This column first appeared in the San Antonio Express News on March 5, 2018.
Texas law recognizes the validity of two kinds of Wills: holographic and formal. A holographic Will must be entirely in the handwriting of the Testator, must be dated, and must be signed by the Testator. A formal Will must be written, dated, signed by the Testator, and signed by two witnesses. Your mother’s Will is in your handwriting, not hers, so it is not a holographic Will. If it was only signed by her, it would not be a Will at all – but it was signed by two witnesses, so it likely qualifies as a formal Will.
In the Will, she expressed her wishes regarding a) appointing you as Executor, and b) that her boyfriend be able to live in her home. A proper Texas Will should, among other things, include c) self-proof, d) waiver of bond, e) waiver of court supervision, f) various powers granted to the Executor, g) disposition of her assets to various named devisees, and h) contingency plans in case any named devisee predeceases the Testator.
Since you hurriedly wrote the Will for your mother and you are not an attorney, the Will is very likely sketchy about all those details. Your brother and sister are resisting following her instructions but may be on solid legal grounds if those details are vague, unclear, incomplete, or confusing. While you were trying to help your mother under difficult circumstances, Texas law says that writing her Will for her was illegal practice of law by you. A person can legally handle her own legal issues without a lawyer, but someone else – like a daughter – cannot handle legal issues for another person, even her mother.
What do you do now? Hire an experienced estate attorney to file your mother’s Will for probate. Under her incomplete Will, Probate will be a more time consuming and expensive procedure. It is sad for all involved that your mother owned her house for 20+ years and did not take time to see a lawyer for a well-drafted legal estate plan to save time, save money, and eliminate family conflict.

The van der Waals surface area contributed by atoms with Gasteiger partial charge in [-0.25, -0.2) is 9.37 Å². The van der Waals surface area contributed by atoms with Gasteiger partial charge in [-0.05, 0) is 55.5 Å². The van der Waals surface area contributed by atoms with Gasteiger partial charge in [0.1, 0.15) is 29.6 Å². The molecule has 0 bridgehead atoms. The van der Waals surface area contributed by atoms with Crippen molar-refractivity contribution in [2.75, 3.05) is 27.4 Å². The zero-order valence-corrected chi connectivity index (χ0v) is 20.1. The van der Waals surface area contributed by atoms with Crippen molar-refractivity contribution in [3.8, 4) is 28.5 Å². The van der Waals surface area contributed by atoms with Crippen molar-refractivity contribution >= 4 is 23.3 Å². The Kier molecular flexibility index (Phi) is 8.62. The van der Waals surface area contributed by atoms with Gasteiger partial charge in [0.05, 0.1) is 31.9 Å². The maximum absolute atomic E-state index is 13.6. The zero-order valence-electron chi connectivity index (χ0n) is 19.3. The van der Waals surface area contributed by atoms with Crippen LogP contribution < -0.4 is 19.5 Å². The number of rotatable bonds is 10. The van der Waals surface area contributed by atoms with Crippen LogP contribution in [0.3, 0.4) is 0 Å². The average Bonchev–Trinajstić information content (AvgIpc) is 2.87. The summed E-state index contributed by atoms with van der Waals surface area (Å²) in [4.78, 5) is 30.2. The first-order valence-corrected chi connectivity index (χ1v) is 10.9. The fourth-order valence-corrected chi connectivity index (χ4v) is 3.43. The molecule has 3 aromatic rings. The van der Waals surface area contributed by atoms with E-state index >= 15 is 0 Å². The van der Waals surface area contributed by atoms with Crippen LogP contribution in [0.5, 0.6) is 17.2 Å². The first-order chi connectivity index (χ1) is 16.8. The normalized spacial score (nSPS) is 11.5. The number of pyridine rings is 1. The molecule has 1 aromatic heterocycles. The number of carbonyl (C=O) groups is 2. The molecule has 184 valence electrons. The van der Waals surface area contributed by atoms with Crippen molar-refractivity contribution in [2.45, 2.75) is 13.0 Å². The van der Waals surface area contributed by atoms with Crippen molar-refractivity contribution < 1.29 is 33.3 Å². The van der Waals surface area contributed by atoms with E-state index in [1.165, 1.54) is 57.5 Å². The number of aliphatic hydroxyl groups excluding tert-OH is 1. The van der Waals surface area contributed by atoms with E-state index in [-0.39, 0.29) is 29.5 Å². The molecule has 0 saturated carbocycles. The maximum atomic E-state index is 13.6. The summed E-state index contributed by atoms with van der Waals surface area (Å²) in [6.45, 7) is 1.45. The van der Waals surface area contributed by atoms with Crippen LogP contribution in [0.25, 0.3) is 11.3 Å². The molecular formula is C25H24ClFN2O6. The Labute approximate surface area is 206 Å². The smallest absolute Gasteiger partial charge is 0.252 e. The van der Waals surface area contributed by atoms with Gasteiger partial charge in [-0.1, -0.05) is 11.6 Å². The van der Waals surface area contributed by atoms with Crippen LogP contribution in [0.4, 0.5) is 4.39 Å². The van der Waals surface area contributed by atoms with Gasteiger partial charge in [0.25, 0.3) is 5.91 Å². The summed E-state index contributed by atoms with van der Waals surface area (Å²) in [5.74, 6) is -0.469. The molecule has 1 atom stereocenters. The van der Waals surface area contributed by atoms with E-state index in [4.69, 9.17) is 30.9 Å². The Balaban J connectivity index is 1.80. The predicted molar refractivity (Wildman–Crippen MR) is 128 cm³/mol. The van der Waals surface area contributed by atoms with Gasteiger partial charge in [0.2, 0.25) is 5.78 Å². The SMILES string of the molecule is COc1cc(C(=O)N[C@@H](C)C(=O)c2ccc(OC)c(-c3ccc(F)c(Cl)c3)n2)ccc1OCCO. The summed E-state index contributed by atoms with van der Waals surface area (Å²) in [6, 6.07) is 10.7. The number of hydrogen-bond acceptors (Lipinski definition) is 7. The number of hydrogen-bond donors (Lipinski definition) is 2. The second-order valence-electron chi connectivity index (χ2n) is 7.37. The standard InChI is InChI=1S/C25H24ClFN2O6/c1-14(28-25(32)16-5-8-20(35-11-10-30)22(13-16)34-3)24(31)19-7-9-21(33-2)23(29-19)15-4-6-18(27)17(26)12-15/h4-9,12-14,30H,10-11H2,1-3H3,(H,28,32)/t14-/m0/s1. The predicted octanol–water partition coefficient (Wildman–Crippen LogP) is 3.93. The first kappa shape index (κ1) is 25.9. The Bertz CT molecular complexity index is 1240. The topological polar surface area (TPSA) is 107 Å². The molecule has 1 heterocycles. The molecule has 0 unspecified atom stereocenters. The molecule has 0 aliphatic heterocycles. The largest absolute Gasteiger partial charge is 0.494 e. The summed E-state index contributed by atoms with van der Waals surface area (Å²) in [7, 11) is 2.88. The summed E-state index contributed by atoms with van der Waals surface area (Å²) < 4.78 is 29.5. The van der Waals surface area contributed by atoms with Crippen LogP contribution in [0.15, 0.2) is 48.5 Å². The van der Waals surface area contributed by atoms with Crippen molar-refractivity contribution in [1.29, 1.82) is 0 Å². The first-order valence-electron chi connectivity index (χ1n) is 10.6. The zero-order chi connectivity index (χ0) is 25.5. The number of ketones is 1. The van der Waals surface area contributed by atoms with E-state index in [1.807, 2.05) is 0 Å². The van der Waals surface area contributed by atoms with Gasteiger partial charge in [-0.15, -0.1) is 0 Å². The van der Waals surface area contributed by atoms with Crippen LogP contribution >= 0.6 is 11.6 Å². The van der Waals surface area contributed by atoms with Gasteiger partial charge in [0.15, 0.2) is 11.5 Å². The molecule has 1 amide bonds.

If the court appoints you as Executor, you must be bonded and supervised by the court. Again, a proper Will would have avoided those costly inconveniences. Her boyfriend would, then, be entitled to some kind of right to occupy the house. Depending on the words in the Will, he may have life estate or may just be able to rent the house from the estate. He certainly does not become owner of the house, and the litigation from your siblings should clarify if he must pay rent, pay the real property taxes, pay for home maintenance, pay for homeowner insurance, and make any monthly payments if there is a mortgage. The high cost of settling those issues in court could have been avoided if your mother had, with forethought and planning, provided clear binding instructions in a proper attorney written Will.
Paul Premack is a Certified Elder Law Attorney with offices in San Antonio and Seattle, handling Wills and Trusts, Probate, and Business Entity issues. View past legal columns or submit free questions on legal issues via www.TexasEstateandProbate.com or www.Premack.com.